I think, it’s really – at this stage of the game, really all about containing those issues and making sure they don’t spread to other participants within the market. And I think that the industry and the exchanges and the regulators are all working hard to divine the right set of outcomes on that front, and we’re part of that as you would expect. But it doesn’t surprising me that those guys are down there rallying the sword. I think what’s interesting is that, they have not supported all those requests with some demonstration of what’s wrong. And I think that’s the problem, right. The problem is that, it’s really a don’t be distracted by the facts, and the facts being that trading costs are down significantly, particularly on behalf of institutional clients, which are our major constituents.

Our TCA data, as I’ve said publicly in the past, key costs and market impact are down 75% over the last decade. That’s a tremendous amount of transfer of wealth to institutional investors and indirectly into mutual fund investors, right. So, the $90 million I think is the number that ICI uses the 90 million retail investors that consume mutual fund product have benefited greatly from market structure as it stands today.

So, I think we’re much more focused on what we can do to contain some of the unintended consequences or morphing of various issues in the marketplace, making sure we can contain those. Working with all industry participants including the exchanges, including even the depositories to get to a place where we feel more insulated from one isolated after in this space. So, I think on that front that would be my response.

Richard H. Repetto – Sandler O’Neill

Okay. Very well. You didn’t comment on latency issues, but you...

Bob C. Gasser

Yeah. Certainly on the latency issues, I think that’s worse I think a deeper dive on the part of regulators, obviously I think all the major participants in the marketplace such as ourselves are measuring ourselves constantly, I think there is a, there are issues and market data that I think are also need to be addressed. I was at a conference last week and one of our major competitors mentioned market data is the number one issue in the marketplace, which I don’t know if I would go that far. But clearly there is a sense that market data and the distribution of market data and the fairness of distribution and market data are all things that need to be more heavily scrutinized.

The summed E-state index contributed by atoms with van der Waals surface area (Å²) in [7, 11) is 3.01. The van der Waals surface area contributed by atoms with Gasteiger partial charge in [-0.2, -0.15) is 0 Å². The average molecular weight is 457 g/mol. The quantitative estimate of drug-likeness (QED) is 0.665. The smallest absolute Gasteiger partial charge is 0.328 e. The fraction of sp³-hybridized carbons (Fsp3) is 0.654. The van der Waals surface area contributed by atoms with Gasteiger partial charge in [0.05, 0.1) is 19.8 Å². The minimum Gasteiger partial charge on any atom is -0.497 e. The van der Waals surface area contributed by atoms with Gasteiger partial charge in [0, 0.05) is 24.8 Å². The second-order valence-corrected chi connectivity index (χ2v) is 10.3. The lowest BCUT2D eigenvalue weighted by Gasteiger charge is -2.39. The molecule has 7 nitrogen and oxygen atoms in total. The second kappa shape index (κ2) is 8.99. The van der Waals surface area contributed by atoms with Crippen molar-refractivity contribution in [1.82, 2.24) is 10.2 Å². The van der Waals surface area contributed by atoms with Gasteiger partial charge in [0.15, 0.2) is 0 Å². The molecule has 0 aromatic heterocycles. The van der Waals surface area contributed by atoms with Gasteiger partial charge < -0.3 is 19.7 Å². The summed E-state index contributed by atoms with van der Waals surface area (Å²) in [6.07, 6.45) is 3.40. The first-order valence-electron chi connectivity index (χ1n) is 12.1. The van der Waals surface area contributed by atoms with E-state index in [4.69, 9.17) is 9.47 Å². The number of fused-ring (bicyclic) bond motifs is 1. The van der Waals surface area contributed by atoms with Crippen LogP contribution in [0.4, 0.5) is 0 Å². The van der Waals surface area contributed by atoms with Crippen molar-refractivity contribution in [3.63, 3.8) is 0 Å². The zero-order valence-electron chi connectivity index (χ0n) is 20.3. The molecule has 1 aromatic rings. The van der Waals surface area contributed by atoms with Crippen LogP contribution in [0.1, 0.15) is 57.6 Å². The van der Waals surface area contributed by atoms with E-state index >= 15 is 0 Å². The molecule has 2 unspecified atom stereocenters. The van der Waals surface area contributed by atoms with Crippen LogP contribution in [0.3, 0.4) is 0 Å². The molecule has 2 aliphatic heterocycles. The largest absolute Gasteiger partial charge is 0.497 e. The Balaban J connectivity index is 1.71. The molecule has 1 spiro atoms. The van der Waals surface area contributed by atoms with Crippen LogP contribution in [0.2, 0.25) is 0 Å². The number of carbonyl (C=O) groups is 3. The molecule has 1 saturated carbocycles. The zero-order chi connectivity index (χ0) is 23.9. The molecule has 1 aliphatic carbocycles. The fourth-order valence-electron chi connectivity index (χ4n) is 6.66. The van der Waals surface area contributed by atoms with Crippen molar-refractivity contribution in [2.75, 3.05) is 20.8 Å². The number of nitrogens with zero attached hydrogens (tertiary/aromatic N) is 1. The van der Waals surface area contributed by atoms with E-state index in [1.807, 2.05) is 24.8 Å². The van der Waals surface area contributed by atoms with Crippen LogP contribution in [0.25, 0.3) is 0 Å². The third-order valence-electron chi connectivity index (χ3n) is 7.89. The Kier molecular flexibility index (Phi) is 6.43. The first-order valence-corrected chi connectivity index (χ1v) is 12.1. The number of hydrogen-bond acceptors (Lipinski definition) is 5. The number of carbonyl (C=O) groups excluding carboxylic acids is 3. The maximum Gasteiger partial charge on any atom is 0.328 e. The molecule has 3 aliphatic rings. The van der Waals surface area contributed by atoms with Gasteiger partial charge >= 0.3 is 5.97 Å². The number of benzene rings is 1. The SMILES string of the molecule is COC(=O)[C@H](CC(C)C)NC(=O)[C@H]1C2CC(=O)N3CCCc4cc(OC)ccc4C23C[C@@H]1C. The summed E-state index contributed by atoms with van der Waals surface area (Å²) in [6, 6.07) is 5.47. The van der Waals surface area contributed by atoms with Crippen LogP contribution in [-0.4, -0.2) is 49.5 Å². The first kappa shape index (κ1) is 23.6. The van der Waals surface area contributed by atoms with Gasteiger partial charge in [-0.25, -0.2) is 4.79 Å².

Richard H. Repetto – Sandler O’Neill

Got it. Thank you, Bob.

Bob C. Gasser

Thanks.

Operator

The next question comes from Niamh Alexander of KBW. Please go ahead.

Niamh Alexander – KBW

Hi. Thanks for taking my questions.

Bob C. Gasser

Hi, Niamh. Good morning.

Niamh Alexander – KBW

Hey. And I guess the rate card improvement is really good to see and congrats again on the feet. It just feels like things are kind of turning and maybe a little bit too credits here on the research side if it. But I don’t know if it is more research or more the people using the higher valued algos, which would you attribute to see this quarter?

Bob C. Gasser

No. I think it’s as we said in the prepared remarks, Niamh, I think it is truly a combination of research and Alert, which is obviously our highest value, least commoditized electronic brokerage product. And we’re seeing good – very, very good traction in market share gains in the U.S. and Europe on the Alert side, which we’re very pleased with. But research is absolutely a part of that. I can’t underline that more definitively than that to say and I know there are a lot of skeptics out there that we would ever be able to achieve anything, we would never be able to achieve a reversal in the rate card overall and the institutional rate card, but it’s we’re doing it every day. And I give our research, sales and training folks a lot of credit.

Niamh Alexander – KBW

Okay. Fair enough. And then, I know you just spend a little bit of time on the sell-side, but I just wanted to understand like if they did rollout a pilot trade-at or minimum price improvement, I mean how would that impact your sell-side business?

Bob C. Gasser

Well, it’s interesting also, Niamh, I failed to mentioned it was Rich’s, I’m glad that you asked the question again. The pilot for all of that is Canada. Canada has a minimum execution size and a trade at rule in place right now. Our guys have had six months to investigate and analyze the impact on depth of book and posted liquidity, and the net of all that, is zero. So, if you want to look for a pilot on a large scale, look to Canada. Our guidance...

Niamh Alexander – KBW

Do you have the sell-side business up there? I mean, where you do that risk are still matching, I mean will it be? That’s a different part of – it’s a dusty area that I think that gets hit most with that like – isn’t it?

Bob C. Gasser

Sure, sure. I mean not in Canada. Certainly, we have it in the U.S., and it’s been a good part of our business. But, we – I would think that depending on what’s defined as a material price improvement, we do pretty well given that the vast majority of things were matching somewhere very close to the midpoint.

So, certainly a lot of the saber rattling is threatening. The industry certainly is mobilized. SIFMA everyone is mobilized around how to address this. But as I said, I think that we have to get back to the facts, we have to get back to the data. And the empiricism of all this, and this is really about the exchanges losing market share, not about market quality in the U.S. period.

Niamh Alexander – KBW

Okay. And, no I appreciate that, thanks. Thank you, Bob. And, then the other one was on Canada. But Canada, can you talk about the business environment, I guess you just basically told me you feel like it have a zero impact. So, how are you – what’s your view now on kind of the market structure and the market share opportunities, because that was such a great growth part of the international business for a while?

Bob C. Gasser